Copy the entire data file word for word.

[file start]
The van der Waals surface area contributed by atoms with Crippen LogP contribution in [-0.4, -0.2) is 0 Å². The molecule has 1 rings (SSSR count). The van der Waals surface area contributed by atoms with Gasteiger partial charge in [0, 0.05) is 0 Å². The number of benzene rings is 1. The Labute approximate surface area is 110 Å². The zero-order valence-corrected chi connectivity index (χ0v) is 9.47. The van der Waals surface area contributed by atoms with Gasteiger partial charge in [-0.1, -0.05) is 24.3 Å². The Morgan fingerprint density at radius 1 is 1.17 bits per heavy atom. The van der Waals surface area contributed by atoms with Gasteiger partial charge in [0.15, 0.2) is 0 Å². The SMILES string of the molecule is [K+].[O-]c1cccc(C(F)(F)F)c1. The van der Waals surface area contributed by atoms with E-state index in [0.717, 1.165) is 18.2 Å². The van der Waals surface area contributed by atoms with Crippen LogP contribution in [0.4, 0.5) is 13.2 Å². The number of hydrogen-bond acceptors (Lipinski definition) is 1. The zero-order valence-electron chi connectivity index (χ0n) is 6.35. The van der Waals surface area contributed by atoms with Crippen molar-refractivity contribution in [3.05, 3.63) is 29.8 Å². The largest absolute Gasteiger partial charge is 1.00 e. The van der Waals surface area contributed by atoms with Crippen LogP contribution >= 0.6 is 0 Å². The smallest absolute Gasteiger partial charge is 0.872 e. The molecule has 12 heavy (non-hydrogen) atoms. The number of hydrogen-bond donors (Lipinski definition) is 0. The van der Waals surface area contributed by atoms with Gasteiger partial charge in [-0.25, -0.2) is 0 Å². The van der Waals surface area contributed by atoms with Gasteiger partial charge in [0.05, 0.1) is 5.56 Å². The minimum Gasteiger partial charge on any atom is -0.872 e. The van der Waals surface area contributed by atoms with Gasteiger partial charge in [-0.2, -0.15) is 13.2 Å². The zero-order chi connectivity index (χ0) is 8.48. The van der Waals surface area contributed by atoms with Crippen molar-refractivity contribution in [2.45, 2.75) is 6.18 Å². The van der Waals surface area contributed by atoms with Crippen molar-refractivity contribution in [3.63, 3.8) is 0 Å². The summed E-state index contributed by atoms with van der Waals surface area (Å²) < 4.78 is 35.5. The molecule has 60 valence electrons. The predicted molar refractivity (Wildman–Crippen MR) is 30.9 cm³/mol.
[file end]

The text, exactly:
The van der Waals surface area contributed by atoms with Crippen LogP contribution in [-0.4, -0.2) is 0 Å². The molecule has 1 rings (SSSR count). The van der Waals surface area contributed by atoms with Gasteiger partial charge in [0, 0.05) is 0 Å². The number of benzene rings is 1. The Labute approximate surface area is 110 Å². The zero-order valence-corrected chi connectivity index (χ0v) is 9.47. The van der Waals surface area contributed by atoms with Gasteiger partial charge in [-0.1, -0.05) is 24.3 Å². The Morgan fingerprint density at radius 1 is 1.17 bits per heavy atom. The van der Waals surface area contributed by atoms with Gasteiger partial charge in [0.15, 0.2) is 0 Å². The SMILES string of the molecule is [K+].[O-]c1cccc(C(F)(F)F)c1. The van der Waals surface area contributed by atoms with E-state index in [0.717, 1.165) is 18.2 Å². The van der Waals surface area contributed by atoms with Crippen LogP contribution in [0.4, 0.5) is 13.2 Å². The number of hydrogen-bond acceptors (Lipinski definition) is 1. The zero-order valence-electron chi connectivity index (χ0n) is 6.35. The van der Waals surface area contributed by atoms with Crippen molar-refractivity contribution in [3.05, 3.63) is 29.8 Å². The largest absolute Gasteiger partial charge is 1.00 e. The van der Waals surface area contributed by atoms with Crippen LogP contribution >= 0.6 is 0 Å². The smallest absolute Gasteiger partial charge is 0.872 e. The molecule has 12 heavy (non-hydrogen) atoms. The number of hydrogen-bond donors (Lipinski definition) is 0. The van der Waals surface area contributed by atoms with Gasteiger partial charge in [-0.25, -0.2) is 0 Å². The van der Waals surface area contributed by atoms with Gasteiger partial charge in [0.05, 0.1) is 5.56 Å². The minimum Gasteiger partial charge on any atom is -0.872 e. The van der Waals surface area contributed by atoms with Gasteiger partial charge in [-0.2, -0.15) is 13.2 Å². The zero-order chi connectivity index (χ0) is 8.48. The van der Waals surface area contributed by atoms with Crippen molar-refractivity contribution in [2.45, 2.75) is 6.18 Å². The van der Waals surface area contributed by atoms with Crippen molar-refractivity contribution in [3.63, 3.8) is 0 Å². The summed E-state index contributed by atoms with van der Waals surface area (Å²) < 4.78 is 35.5. The molecule has 60 valence electrons. The predicted molar refractivity (Wildman–Crippen MR) is 30.9 cm³/mol.